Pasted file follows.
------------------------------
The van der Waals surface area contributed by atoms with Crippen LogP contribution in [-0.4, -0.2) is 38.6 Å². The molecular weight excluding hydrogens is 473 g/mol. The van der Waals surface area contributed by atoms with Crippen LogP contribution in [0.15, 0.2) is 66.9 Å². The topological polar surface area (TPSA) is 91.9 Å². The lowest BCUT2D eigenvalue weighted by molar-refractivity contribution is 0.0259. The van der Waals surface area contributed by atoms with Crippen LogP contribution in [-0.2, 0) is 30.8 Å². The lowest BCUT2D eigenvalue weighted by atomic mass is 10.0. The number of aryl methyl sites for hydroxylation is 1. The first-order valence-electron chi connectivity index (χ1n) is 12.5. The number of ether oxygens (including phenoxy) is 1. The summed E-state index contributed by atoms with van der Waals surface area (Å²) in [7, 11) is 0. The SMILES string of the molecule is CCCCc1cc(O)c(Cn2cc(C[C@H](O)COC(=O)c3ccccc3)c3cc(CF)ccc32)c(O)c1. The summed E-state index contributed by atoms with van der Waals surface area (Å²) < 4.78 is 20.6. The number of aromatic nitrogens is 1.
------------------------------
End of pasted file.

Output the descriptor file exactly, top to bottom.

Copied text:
The van der Waals surface area contributed by atoms with Crippen LogP contribution in [-0.4, -0.2) is 38.6 Å². The molecular weight excluding hydrogens is 473 g/mol. The van der Waals surface area contributed by atoms with Crippen LogP contribution in [0.15, 0.2) is 66.9 Å². The topological polar surface area (TPSA) is 91.9 Å². The lowest BCUT2D eigenvalue weighted by molar-refractivity contribution is 0.0259. The van der Waals surface area contributed by atoms with Crippen LogP contribution in [-0.2, 0) is 30.8 Å². The lowest BCUT2D eigenvalue weighted by atomic mass is 10.0. The number of aryl methyl sites for hydroxylation is 1. The first-order valence-electron chi connectivity index (χ1n) is 12.5. The number of ether oxygens (including phenoxy) is 1. The summed E-state index contributed by atoms with van der Waals surface area (Å²) in [7, 11) is 0. The SMILES string of the molecule is CCCCc1cc(O)c(Cn2cc(C[C@H](O)COC(=O)c3ccccc3)c3cc(CF)ccc32)c(O)c1. The summed E-state index contributed by atoms with van der Waals surface area (Å²) < 4.78 is 20.6. The number of aromatic nitrogens is 1.